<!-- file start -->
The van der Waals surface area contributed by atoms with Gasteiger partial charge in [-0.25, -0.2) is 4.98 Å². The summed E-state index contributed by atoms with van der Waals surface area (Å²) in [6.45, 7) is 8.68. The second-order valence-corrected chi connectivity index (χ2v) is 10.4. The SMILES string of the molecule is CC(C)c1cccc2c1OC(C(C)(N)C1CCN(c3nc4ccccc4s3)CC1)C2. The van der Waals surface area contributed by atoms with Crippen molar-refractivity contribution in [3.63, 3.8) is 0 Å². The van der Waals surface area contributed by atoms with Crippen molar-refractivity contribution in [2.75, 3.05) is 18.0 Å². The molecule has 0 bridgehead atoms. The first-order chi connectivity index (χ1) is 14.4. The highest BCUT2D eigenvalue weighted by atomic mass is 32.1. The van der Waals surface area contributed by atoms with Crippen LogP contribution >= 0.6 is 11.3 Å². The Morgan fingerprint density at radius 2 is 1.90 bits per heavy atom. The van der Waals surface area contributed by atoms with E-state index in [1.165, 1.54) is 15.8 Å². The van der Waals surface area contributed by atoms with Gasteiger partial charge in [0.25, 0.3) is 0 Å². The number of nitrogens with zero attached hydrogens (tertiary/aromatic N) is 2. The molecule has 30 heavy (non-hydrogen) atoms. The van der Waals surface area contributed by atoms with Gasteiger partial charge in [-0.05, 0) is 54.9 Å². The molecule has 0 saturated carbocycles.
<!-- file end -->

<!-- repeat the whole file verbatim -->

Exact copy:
The van der Waals surface area contributed by atoms with Gasteiger partial charge in [-0.25, -0.2) is 4.98 Å². The summed E-state index contributed by atoms with van der Waals surface area (Å²) in [6.45, 7) is 8.68. The second-order valence-corrected chi connectivity index (χ2v) is 10.4. The SMILES string of the molecule is CC(C)c1cccc2c1OC(C(C)(N)C1CCN(c3nc4ccccc4s3)CC1)C2. The van der Waals surface area contributed by atoms with Crippen molar-refractivity contribution in [3.63, 3.8) is 0 Å². The van der Waals surface area contributed by atoms with Crippen molar-refractivity contribution in [2.75, 3.05) is 18.0 Å². The molecule has 0 bridgehead atoms. The first-order chi connectivity index (χ1) is 14.4. The highest BCUT2D eigenvalue weighted by atomic mass is 32.1. The van der Waals surface area contributed by atoms with Crippen LogP contribution >= 0.6 is 11.3 Å². The Morgan fingerprint density at radius 2 is 1.90 bits per heavy atom. The van der Waals surface area contributed by atoms with E-state index in [1.165, 1.54) is 15.8 Å². The van der Waals surface area contributed by atoms with Gasteiger partial charge in [0.25, 0.3) is 0 Å². The number of nitrogens with zero attached hydrogens (tertiary/aromatic N) is 2. The molecule has 30 heavy (non-hydrogen) atoms. The van der Waals surface area contributed by atoms with Gasteiger partial charge in [-0.05, 0) is 54.9 Å². The molecule has 0 saturated carbocycles.